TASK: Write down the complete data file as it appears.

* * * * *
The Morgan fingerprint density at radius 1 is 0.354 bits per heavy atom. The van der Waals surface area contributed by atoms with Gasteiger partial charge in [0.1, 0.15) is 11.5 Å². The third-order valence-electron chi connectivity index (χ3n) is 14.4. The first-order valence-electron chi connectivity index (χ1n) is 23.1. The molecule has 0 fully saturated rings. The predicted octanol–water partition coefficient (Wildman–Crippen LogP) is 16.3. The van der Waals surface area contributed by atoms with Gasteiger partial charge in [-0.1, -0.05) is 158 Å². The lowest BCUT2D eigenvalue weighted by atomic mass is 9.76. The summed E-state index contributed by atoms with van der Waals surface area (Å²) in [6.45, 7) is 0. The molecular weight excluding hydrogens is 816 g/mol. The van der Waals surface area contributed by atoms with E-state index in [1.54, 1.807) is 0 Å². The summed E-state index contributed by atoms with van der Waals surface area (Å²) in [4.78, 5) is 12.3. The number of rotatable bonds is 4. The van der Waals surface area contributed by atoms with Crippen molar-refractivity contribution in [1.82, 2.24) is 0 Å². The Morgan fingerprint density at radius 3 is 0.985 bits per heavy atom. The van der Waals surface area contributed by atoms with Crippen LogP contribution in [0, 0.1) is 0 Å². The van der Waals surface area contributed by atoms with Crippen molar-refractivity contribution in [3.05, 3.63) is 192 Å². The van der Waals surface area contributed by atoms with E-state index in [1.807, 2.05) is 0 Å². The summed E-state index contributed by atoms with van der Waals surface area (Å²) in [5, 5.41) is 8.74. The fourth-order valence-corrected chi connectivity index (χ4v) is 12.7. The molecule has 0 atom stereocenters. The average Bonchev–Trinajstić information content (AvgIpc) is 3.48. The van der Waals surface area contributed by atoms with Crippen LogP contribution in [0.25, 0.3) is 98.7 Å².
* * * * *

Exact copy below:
The Morgan fingerprint density at radius 1 is 0.354 bits per heavy atom. The van der Waals surface area contributed by atoms with Gasteiger partial charge in [0.1, 0.15) is 11.5 Å². The third-order valence-electron chi connectivity index (χ3n) is 14.4. The first-order valence-electron chi connectivity index (χ1n) is 23.1. The molecule has 0 fully saturated rings. The predicted octanol–water partition coefficient (Wildman–Crippen LogP) is 16.3. The van der Waals surface area contributed by atoms with Gasteiger partial charge in [-0.1, -0.05) is 158 Å². The lowest BCUT2D eigenvalue weighted by atomic mass is 9.76. The summed E-state index contributed by atoms with van der Waals surface area (Å²) in [6.45, 7) is 0. The molecular weight excluding hydrogens is 816 g/mol. The van der Waals surface area contributed by atoms with E-state index in [1.54, 1.807) is 0 Å². The summed E-state index contributed by atoms with van der Waals surface area (Å²) in [4.78, 5) is 12.3. The number of rotatable bonds is 4. The van der Waals surface area contributed by atoms with Crippen molar-refractivity contribution in [1.82, 2.24) is 0 Å². The Morgan fingerprint density at radius 3 is 0.985 bits per heavy atom. The van der Waals surface area contributed by atoms with Crippen LogP contribution in [0, 0.1) is 0 Å². The van der Waals surface area contributed by atoms with Crippen molar-refractivity contribution in [3.05, 3.63) is 192 Å². The van der Waals surface area contributed by atoms with E-state index in [1.807, 2.05) is 0 Å². The summed E-state index contributed by atoms with van der Waals surface area (Å²) in [5, 5.41) is 8.74. The fourth-order valence-corrected chi connectivity index (χ4v) is 12.7. The molecule has 0 atom stereocenters. The average Bonchev–Trinajstić information content (AvgIpc) is 3.48. The van der Waals surface area contributed by atoms with Crippen LogP contribution in [0.25, 0.3) is 98.7 Å².